• Obtain the appropriate forms – note that since November 2008, all skilled worker permanent residence applications have been sent to a central processing center in Sydney, Nova Scotia. From there, files are screened and sent to the geographically appropriate visa post for further processing. Basic information is submitted to Sydney, but further documentation is submitted only upon request by the local visa post;
    • Look at the practical issues involved in submitting an application;
    • Ascertain the proper documentation, which will be required from a Canadian VisaPost, to be ready when the time comes. Canada divides the type of people entering the country into two primary groups – temporary and permanent.

Temporary Visa Issues

Temporary entry can be broken down further into three branches:

  • Temporary residents (formerly ‘visitors’)
  • Students; and
  • Foreign workers.

There are exceptional circumstances that can give rise to entry on other grounds (through, for instance, a Temporary Resident Permit where someone may not otherwise be admissible), but these are the basic categories. It should be noted that even for those people for whom the student or worker categories seem applicable. The issues relating to temporary residents discussed below also should be considered.

Temporary residents/‘visitors’

Visitors are temporary residents who come to Canada neither to study nor work. Visits can have various purposes, from the simplest form of someone who is just a tourist to those coming for a business visit. Anyone who is not a student or worker will be put into this broad category.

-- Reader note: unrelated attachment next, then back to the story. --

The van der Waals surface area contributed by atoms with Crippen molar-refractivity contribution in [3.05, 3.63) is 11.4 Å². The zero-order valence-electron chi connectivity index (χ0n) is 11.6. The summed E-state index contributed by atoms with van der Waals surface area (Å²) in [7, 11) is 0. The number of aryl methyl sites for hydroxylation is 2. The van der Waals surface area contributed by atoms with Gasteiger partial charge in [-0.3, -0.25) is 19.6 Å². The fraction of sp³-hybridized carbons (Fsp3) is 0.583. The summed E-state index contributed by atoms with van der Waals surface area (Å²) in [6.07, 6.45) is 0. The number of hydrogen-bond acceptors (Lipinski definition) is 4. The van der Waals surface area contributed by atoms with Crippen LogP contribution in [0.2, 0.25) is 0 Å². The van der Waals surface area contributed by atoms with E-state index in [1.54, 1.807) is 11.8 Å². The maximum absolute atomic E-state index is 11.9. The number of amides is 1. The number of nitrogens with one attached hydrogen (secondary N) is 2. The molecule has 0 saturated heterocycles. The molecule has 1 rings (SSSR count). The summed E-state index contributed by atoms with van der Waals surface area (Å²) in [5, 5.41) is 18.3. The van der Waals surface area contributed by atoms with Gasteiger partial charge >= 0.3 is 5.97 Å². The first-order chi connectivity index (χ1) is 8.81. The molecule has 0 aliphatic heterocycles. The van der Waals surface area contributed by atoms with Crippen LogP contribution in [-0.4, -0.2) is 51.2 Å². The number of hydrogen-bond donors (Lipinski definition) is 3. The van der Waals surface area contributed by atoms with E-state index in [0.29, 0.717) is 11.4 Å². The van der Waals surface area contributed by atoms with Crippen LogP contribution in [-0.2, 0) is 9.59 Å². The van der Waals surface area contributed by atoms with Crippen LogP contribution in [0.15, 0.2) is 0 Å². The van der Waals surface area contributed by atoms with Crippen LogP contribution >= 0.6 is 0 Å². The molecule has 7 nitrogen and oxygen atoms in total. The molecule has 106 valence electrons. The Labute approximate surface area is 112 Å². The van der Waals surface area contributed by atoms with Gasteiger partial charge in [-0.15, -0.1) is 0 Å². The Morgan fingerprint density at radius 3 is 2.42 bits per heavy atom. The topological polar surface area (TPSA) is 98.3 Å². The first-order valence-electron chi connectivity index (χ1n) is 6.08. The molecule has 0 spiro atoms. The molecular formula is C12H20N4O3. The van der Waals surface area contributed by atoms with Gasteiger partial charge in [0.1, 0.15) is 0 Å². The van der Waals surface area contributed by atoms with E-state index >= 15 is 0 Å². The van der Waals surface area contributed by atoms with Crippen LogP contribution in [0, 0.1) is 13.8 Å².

Technically, anyone seeking to come to Canada as a visitor must obtain a temporary resident visa at a Canadian Visa Post (Embassy, Consulate, or High Commission dealing with immigration matters) before entering Canada. Nationals of certain countries, including the United Kingdom, have been exempted from this requirement.

However, this does not mean that British citizens, as just one example of a visa-exempt country, are immune to the enforcement of Canadian immigration law. Indeed, anyone appearing at a Canadian port of entry (anywhere where one enters the country, either at an airport, seaport, or land crossing) must justify his or her entitlement to enter Canada and maybe be questioned as to why seeking entry.

Students

In addition to the issues discussed above, those wishing to study in Canada must meet some further requirements and generally obtain a visa for studying before arriving in Canada. First, a student must have been accepted to a Canadian educational institution. Specific institutions will not qualify, and it will be necessary to check with a Canadian Visa Post or immigration professional before making the application.

As a student, you will also have to demonstrate your ability to support yourself in Canada – perhaps with some $10,000 to $15,000 or more – and the intention to return when studies are concluded. It is again important to note that a student visa is temporary, and applicants must convince an officer that it is not their intention to remain in Canada permanently. That being said, extending student visas after arriving in Canada is possible. The educational program proceeds from year to year or another time frame, or if there is a change of institution. Eventually, however, the visa will end.

Students, in some cases, will also be entitled to a non-renewable one-year or two-year work permit after their program to work in their field of study.

Foreign workers

This is perhaps the most asked-about and misunderstood aspect of Canadian immigration. People often say they will just come to work temporarily if they can’t get permanent residence. Unfortunately, it’s not that easy. A temporary work permit is not a substitute for permanent residence or a lesser form of permanent residence. Getting a temporary work permit is sometimes more challenging than getting a permanent home.